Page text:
Director – Rob Marshall, Screenplay – Ted Elliott & Terry Rossio, Based on Characters Created by Stuart Beattie, Ted Elliott, Terry Rossio & Jay Wolpert, Producer – Jerry Bruckheimer, Photography (3D) – Dariusz Wolski, Music – Hans Zimmer, Visual Effects – Cinesite (Supervisor – Simon Stanley-Clamp), CIS Hollywood (Supervisor – Greg Oehler), Industrial Light and Magic (Supervisor – Ben Snow, Animation Supervisor – Tim Harrington), Method (Supervisor – Matt Dessero) & MPC (Supervisor – Gary Brozenich), Special Effects Supervisor – John Frazier, Production Design – John Myrhe. Production Company – Disney/Jerry Bruckheimer Films.
Johnny Depp (Captain Jack Sparrow), Penelope Cruz (Angelica), Geoffrey Rush (Captain Hector Barbossa), Ian McShane (Edward ‘Blackbeard’ Teach), Kevin McNally (Joshamee Gibbs), Sam Claflin (Philip Swift), Astrid Berges-Frisbey (Syrena), Richard Griffiths (King George II), Stephen Graham (Scrum), Keith Richards (Captain Teague), Oscar Jaenada (The Spaniard), Gemma Ward (Tamara), Judi Dench (Noblewoman)
Jack Sparrow is arrested and dragged before King George II who has learned that Jack has a map to Ponce de Leon’s Fountain of Youth. He wants Jack to go on a mission to locate the Fountain before the Spanish do. When Captain Barbossa, now a privateer, is brought in to command the mission, Jack makes an escape. He finds that someone posing as him has been trying to gather a crew. This turns out to be none other than his former love, the Spanish pirate queen Angelica. Jack is knocked out and wakes up at sea, shanghaied aboard the pirate ship of the infamous Blackbeard where Angelica is claiming to be Blackbeard’s daughter. Barbossa sets out in pursuit. In order to reach the Fountain of Youth, they must capture a mermaid and obtain one of her tears. Through treachery and mutiny, the two crews converge on the Fountain of Youth.
The Pirates of the Caribbean franchise was one of the biggest hits of the 00s. This began with Pirates of the Caribbean: The Curse of the Black Pearl (2003), which seemed at face value a head-scratching team-up between Disney and action producer Jerry Bruckheimer – and moreover was based on a Disney theme park ride. This however proved to be a box-office hit that even saw star Johnny Depp nominated for a Best Actor Academy Award. Disney and Jerry Bruckheimer naturally responded to this and produced two back-to-back shot sequels with Pirates of the Caribbean: Dead Man’s Chest (2006) and Pirates of the Caribbean: At World’s End (2007), which in turn were even bigger box-office successes.
The Pirates of the Caribbean series seemed at a natural end there up until the announcement in 2009 that Disney and Jerry Bruckheimer would be revisiting the franchise again with a fourth instalment. That arrived with Pirates of the Caribbean: On Stranger Tides here, which features Johnny Depp back as Jack Sparrow, as well as Geoffrey Rush returning as the black-hearted Captain Barbossa and Kevin McNally in a supporting role as one of the crew. Back also is producer Jerry Bruckheimer, along with Ted Elliott and Terry Rossio, the screenwriting duo who penned the scripts for all the other Pirates of the Caribbean films.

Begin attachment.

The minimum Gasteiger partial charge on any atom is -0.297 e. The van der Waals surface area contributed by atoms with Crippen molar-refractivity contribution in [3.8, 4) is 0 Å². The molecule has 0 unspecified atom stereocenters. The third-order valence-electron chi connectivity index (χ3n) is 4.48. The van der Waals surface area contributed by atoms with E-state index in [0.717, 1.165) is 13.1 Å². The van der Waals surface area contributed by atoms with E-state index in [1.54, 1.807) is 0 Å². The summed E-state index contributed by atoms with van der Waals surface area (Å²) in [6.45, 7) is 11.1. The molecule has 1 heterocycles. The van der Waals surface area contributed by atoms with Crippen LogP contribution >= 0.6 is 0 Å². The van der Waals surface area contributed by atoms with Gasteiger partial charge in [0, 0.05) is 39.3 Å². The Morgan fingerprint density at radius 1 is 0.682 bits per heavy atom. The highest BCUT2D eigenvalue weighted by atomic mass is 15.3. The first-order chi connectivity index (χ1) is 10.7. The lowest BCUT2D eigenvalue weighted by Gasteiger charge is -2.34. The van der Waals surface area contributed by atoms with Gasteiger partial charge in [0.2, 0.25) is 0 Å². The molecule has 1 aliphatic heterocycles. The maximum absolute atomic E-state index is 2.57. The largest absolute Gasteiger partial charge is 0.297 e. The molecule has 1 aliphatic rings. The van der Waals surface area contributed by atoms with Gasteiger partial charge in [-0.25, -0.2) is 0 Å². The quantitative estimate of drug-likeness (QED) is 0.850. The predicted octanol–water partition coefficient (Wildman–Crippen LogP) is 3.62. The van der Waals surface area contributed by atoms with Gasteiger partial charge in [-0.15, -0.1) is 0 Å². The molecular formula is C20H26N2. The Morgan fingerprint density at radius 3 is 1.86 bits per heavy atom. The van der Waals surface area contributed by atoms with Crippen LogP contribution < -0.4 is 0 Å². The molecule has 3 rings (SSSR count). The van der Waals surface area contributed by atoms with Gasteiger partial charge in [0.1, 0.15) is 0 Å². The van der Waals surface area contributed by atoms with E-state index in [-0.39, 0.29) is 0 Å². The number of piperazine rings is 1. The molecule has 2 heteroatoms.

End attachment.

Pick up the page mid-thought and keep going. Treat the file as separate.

Surprisingly absent are the two secondary leads from the other three films, Keira Knightley and Orlando Bloom, as well as the supporting cast of the Black Pearl. Gone also is director Gore Verbinski who handled the other three films and has been replaced here by Rob Marshall, a former Broadway choreographer who made his debut as a film director with the hit musical Chicago (2002) and has also directed the likes of Memoirs of a Geisha (2005), Nine (2009), Into the Woods (2014) and Mary Poppins Returns (2018).
The most exciting things about Pirates of the Caribbean: On Stranger Tides (for me at least) is that it is based on a work by one of my favourite fantasy authors Tim Powers. Tim Powers has written books such as The Anubis Gates (1983), Dinner at Deviant’s Palace (1985), The Stress of Her Regard (1989), Last Call (1992), Expiration Date (1995), Earthquake Weather (1997), Declare (2001), Three Days to Never (2006) and Hide Me Among the Graves (2012). Tim Powers specialises in a form of fantasy that is based on history where he winds in true-life characters such as Lord Byron, Harry Houdini, Charlie Chaplin, Bugsy Siegel, Thomas Edison, Lord Byron and Mary Shelley but subverts the historical record with a mind-boggling array of elements including everything from ghosts, time travel, werewolves and occult rites. Tim Powers’ books frequently have such a mind-boggling range of ingredients happening within them that they seem to be bursting at the edges with too many ideas.
On Stranger Tides (1987) was Tim Powers’ creating a fantasy set in the Age of Piracy, incorporating the real-life character of Edward ‘Blackbeard’ Teach and Ponce de Leon’s fabled search for the Fountain of Youth in 16th Century Florida, along with assorted zombies, voodoo and black magic, even a science-fictional explanation involving quantum physics. People no doubt drew connections between On Stranger Tides and the Pirates of the Caribbean films, which similarly mix historical drama and fantasy elements, albeit in a much less serious way than Powers, and the rights to the book were acquired to become the basis of the film here. Disappointingly, most of the book has been thrown out, at most credited as a ‘Suggested by the Novel by Tim Powers’ – about all that remains is the villain Blackbeard, the quest for the Fountain of Youth, and minor touches such as Blackbeard’s use of voodoo and having a crew that includes zombies.
I was never a huge fan of the other Pirates of the Caribbean films. They seemed enjoyable but more driven by the eccentricities and comic escapades of Johnny Depp and to a lesser extent the other cast members. The first film was likeable enough but hardly the standout classic many rushed to call it. The sequels became increasingly more bloated and over-budgeted, bursting at the seams with the sprawling canvas of ideas, the characters and their various interweavings, perils and betrayals, and a constant desire to push the action towards something epic. This badly overbalanced by the time of the third film.